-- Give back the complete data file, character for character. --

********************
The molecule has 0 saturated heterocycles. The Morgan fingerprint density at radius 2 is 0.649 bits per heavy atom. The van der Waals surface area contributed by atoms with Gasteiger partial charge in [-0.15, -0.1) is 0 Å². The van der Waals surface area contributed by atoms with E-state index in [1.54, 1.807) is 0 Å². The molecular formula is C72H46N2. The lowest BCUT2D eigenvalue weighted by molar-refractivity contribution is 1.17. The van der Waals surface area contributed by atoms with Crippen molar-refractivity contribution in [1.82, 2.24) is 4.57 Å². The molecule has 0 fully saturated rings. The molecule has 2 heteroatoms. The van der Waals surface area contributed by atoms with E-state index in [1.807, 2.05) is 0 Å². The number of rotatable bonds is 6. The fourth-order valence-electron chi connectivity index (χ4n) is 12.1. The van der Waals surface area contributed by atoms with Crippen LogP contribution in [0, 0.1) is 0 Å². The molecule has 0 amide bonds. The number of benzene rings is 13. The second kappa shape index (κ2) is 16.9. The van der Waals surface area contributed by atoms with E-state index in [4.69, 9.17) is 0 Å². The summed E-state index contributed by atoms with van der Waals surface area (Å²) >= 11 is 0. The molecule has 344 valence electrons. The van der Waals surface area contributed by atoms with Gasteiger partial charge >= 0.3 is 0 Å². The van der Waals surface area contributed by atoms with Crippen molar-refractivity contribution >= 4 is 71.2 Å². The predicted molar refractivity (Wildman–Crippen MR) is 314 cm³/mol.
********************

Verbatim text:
The molecule has 0 saturated heterocycles. The Morgan fingerprint density at radius 2 is 0.649 bits per heavy atom. The van der Waals surface area contributed by atoms with Gasteiger partial charge in [-0.15, -0.1) is 0 Å². The van der Waals surface area contributed by atoms with E-state index in [1.54, 1.807) is 0 Å². The molecular formula is C72H46N2. The lowest BCUT2D eigenvalue weighted by molar-refractivity contribution is 1.17. The van der Waals surface area contributed by atoms with Crippen molar-refractivity contribution in [1.82, 2.24) is 4.57 Å². The molecule has 0 fully saturated rings. The molecule has 2 heteroatoms. The van der Waals surface area contributed by atoms with E-state index in [1.807, 2.05) is 0 Å². The number of rotatable bonds is 6. The fourth-order valence-electron chi connectivity index (χ4n) is 12.1. The van der Waals surface area contributed by atoms with Crippen LogP contribution in [0, 0.1) is 0 Å². The molecule has 0 amide bonds. The number of benzene rings is 13. The second kappa shape index (κ2) is 16.9. The van der Waals surface area contributed by atoms with E-state index in [4.69, 9.17) is 0 Å². The summed E-state index contributed by atoms with van der Waals surface area (Å²) >= 11 is 0. The molecule has 344 valence electrons. The van der Waals surface area contributed by atoms with Gasteiger partial charge >= 0.3 is 0 Å². The van der Waals surface area contributed by atoms with Crippen molar-refractivity contribution >= 4 is 71.2 Å². The predicted molar refractivity (Wildman–Crippen MR) is 314 cm³/mol.